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Gabriel says coal to remain relevant

November 3, 2016

By Paul Homewood 




From PEI:



Germany’s economy minister says his country will not be phasing out brown coal before 2040, as the government looks to ways to ensure minimisation of job losses in coal regions.

Sigmar Gabriel told a conference in Berlin, "It will on no account be switched off in the next decade – in my opinion not even in the one after that."
Sigmar Gabriel
This reinforces the message coming from the government in early summer. In June Berlin distanced itself from initial proposals to set out a timetable to exit
coal-fired power production "well before 2050" as part of a national climate action plan.

Now it plans to set up a committee for climate protection and structural change that will deal with how to exit brown coal production while ensuring jobs for the affected regions.

The committee will be asked to come up with proposals by 2018.

The German government has pledged to reduce CO2 emissions by up to 95 per cent compared to 1990 by the middle of the century.

Domestic hard coal mining are expected to cease in 2018 and Germany’s coal miners and users expect the country’s last brown coal mines to close by around 2045.


This is an important matter that I have referred to before. Regardless of the costs of decarbonising electricity, coal mining is still an extremely important part of the German economy. It has, in my view, always been inconceivable that the German government would shut it all down on a whim.

Indeed, there is little sign of German coal production declining; output is still almost as high as it was in 2001.




And, of course, this leaves one very basic question – even if Germany reduces its consumption of coal in the next decade or so, if its output remains undiminished, it simply means that it will be consumed somewhere else.

  1. November 3, 2016 10:54 am

    It makes the UK Government policy of shutting down all coal-fired power stations look like the stupidity it really is. The UK Government is setting an example that nobody else is stupid enough to follow.

    • Dave Ward permalink
      November 3, 2016 11:38 am

      It’s beyond stupidity, Philip. More like downright economic suicide. Why is it O.K. for the British to be left jobless (just to comply with EU directives), yet Germany continues to burn the most polluting type of coal for decades to come, in order to avoid union action? Wouldn’t it be a shame (not) if all the remaining UK coal fired power plants were hit by “wildcat” action this coming winter…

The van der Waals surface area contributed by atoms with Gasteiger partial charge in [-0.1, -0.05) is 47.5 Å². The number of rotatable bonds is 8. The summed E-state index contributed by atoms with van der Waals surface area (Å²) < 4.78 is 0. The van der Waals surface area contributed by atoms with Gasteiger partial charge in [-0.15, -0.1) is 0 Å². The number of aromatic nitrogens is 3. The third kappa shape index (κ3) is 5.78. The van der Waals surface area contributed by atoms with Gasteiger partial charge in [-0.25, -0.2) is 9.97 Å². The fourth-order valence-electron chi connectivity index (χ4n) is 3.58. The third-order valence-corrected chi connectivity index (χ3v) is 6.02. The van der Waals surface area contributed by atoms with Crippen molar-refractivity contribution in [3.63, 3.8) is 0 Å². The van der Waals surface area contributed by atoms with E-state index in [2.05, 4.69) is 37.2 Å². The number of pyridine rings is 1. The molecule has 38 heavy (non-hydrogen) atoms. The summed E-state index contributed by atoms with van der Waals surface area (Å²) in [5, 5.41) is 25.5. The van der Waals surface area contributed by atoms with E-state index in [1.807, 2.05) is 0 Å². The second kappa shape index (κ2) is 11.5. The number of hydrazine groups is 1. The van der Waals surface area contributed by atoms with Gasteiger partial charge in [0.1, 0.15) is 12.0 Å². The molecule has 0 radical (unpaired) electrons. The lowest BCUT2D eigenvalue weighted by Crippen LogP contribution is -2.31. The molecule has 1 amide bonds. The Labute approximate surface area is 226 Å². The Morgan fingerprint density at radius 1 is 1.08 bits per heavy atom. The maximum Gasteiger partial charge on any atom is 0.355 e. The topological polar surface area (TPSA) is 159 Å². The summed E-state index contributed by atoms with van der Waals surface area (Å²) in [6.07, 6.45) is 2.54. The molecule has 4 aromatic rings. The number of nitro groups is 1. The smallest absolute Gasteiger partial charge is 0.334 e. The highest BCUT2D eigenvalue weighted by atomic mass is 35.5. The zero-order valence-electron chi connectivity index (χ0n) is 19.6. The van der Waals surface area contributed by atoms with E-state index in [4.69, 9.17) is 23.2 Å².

2. Graeme No.3 permalink
    November 3, 2016 5:39 pm

    If misery loves company let me gladden your hearts with the news that there are political idiots elsewhere. Engie has announced that it will close Hazelwood power station in Victoria which supplies up to 25% of the demand, including what South Australia relies on.
    The Victorian Minister has announced that there will be no problem with supply, as the shortfall can be supplied from the NSW black coal stations, so little increase in electricity costs. The South Australian Ministers are all saying there will be no problem with supply and prices will be barely affected.
    Various industries have expressed alarm about supply and any increase in the already high price. Alcoa use 10% of the generation and are indicating that they could shut down as a result. Boral are less specific and the larger industrial users in SA want compensation for the last debacle and may not survive further blackouts.
    What is it about politicians that they cannot face facts nor admit an obvious problem?

    • November 3, 2016 8:26 pm

      Eventually it will work its way round anti-clockwise, and Western Australia will say they are relying on South Australia!

      • Graeme No.3 permalink
        November 3, 2016 8:33 pm

        Rather more likely is that they put up border controls to prevent an influx of south austalian fleeing their doomed state.

  3. husq permalink
    November 3, 2016 8:30 pm

    Go figure

    Greece set to win €1.75bn from EU climate scheme to build two coal plants

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